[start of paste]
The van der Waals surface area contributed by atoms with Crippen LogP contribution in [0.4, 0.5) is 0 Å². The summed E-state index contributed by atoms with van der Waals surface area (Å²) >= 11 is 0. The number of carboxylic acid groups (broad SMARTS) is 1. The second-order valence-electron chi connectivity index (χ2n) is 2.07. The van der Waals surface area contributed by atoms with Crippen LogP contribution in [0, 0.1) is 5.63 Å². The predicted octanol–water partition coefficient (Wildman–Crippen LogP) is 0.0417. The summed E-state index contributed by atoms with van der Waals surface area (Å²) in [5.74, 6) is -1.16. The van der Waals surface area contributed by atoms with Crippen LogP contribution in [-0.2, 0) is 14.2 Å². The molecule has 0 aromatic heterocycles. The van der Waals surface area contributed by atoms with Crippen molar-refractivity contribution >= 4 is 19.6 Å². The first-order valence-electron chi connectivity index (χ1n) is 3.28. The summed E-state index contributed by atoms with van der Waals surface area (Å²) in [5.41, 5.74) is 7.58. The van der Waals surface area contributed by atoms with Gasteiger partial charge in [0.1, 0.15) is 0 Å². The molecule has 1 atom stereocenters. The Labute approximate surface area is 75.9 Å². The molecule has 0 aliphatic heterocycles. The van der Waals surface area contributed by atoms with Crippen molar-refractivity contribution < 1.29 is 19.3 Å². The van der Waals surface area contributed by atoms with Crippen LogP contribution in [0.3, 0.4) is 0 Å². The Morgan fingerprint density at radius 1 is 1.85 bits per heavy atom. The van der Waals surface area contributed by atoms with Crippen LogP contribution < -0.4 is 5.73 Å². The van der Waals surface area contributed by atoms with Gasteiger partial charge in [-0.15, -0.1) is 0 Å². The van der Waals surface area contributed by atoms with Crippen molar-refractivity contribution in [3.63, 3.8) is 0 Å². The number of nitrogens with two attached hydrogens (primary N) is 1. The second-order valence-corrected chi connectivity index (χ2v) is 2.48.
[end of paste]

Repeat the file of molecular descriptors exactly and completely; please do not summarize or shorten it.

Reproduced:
The van der Waals surface area contributed by atoms with Crippen LogP contribution in [0.4, 0.5) is 0 Å². The summed E-state index contributed by atoms with van der Waals surface area (Å²) >= 11 is 0. The number of carboxylic acid groups (broad SMARTS) is 1. The second-order valence-electron chi connectivity index (χ2n) is 2.07. The van der Waals surface area contributed by atoms with Crippen LogP contribution in [0, 0.1) is 5.63 Å². The predicted octanol–water partition coefficient (Wildman–Crippen LogP) is 0.0417. The summed E-state index contributed by atoms with van der Waals surface area (Å²) in [5.74, 6) is -1.16. The van der Waals surface area contributed by atoms with Crippen LogP contribution in [-0.2, 0) is 14.2 Å². The molecule has 0 aromatic heterocycles. The van der Waals surface area contributed by atoms with Crippen molar-refractivity contribution >= 4 is 19.6 Å². The first-order valence-electron chi connectivity index (χ1n) is 3.28. The summed E-state index contributed by atoms with van der Waals surface area (Å²) in [5.41, 5.74) is 7.58. The van der Waals surface area contributed by atoms with Gasteiger partial charge in [0.1, 0.15) is 0 Å². The molecule has 1 atom stereocenters. The Labute approximate surface area is 75.9 Å². The molecule has 0 aliphatic heterocycles. The van der Waals surface area contributed by atoms with Crippen molar-refractivity contribution < 1.29 is 19.3 Å². The van der Waals surface area contributed by atoms with Crippen LogP contribution in [0.3, 0.4) is 0 Å². The Morgan fingerprint density at radius 1 is 1.85 bits per heavy atom. The van der Waals surface area contributed by atoms with Crippen LogP contribution < -0.4 is 5.73 Å². The van der Waals surface area contributed by atoms with Gasteiger partial charge in [-0.15, -0.1) is 0 Å². The van der Waals surface area contributed by atoms with Crippen molar-refractivity contribution in [3.63, 3.8) is 0 Å². The number of nitrogens with two attached hydrogens (primary N) is 1. The second-order valence-corrected chi connectivity index (χ2v) is 2.48.